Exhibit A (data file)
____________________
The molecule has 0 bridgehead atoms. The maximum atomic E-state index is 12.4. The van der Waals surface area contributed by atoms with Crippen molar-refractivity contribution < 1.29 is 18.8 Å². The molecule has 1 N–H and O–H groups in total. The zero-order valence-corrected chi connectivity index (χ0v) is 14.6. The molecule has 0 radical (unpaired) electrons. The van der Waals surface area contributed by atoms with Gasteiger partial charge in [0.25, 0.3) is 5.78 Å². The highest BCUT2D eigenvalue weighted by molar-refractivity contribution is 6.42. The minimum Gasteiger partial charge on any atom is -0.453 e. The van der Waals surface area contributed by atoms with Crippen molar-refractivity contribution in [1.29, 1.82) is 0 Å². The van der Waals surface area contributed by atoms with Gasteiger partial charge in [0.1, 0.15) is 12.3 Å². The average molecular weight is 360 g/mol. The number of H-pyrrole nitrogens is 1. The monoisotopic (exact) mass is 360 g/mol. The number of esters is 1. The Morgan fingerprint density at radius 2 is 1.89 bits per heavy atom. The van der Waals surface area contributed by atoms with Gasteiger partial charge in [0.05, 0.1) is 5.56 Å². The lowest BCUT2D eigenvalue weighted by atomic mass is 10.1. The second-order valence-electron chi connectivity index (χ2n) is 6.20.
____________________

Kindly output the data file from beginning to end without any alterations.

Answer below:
The molecule has 0 bridgehead atoms. The maximum atomic E-state index is 12.4. The van der Waals surface area contributed by atoms with Crippen molar-refractivity contribution < 1.29 is 18.8 Å². The molecule has 1 N–H and O–H groups in total. The zero-order valence-corrected chi connectivity index (χ0v) is 14.6. The molecule has 0 radical (unpaired) electrons. The van der Waals surface area contributed by atoms with Gasteiger partial charge in [0.25, 0.3) is 5.78 Å². The highest BCUT2D eigenvalue weighted by molar-refractivity contribution is 6.42. The minimum Gasteiger partial charge on any atom is -0.453 e. The van der Waals surface area contributed by atoms with Crippen molar-refractivity contribution in [1.29, 1.82) is 0 Å². The van der Waals surface area contributed by atoms with Gasteiger partial charge in [0.1, 0.15) is 12.3 Å². The average molecular weight is 360 g/mol. The number of H-pyrrole nitrogens is 1. The monoisotopic (exact) mass is 360 g/mol. The number of esters is 1. The Morgan fingerprint density at radius 2 is 1.89 bits per heavy atom. The van der Waals surface area contributed by atoms with Gasteiger partial charge in [0.05, 0.1) is 5.56 Å². The lowest BCUT2D eigenvalue weighted by atomic mass is 10.1. The second-order valence-electron chi connectivity index (χ2n) is 6.20.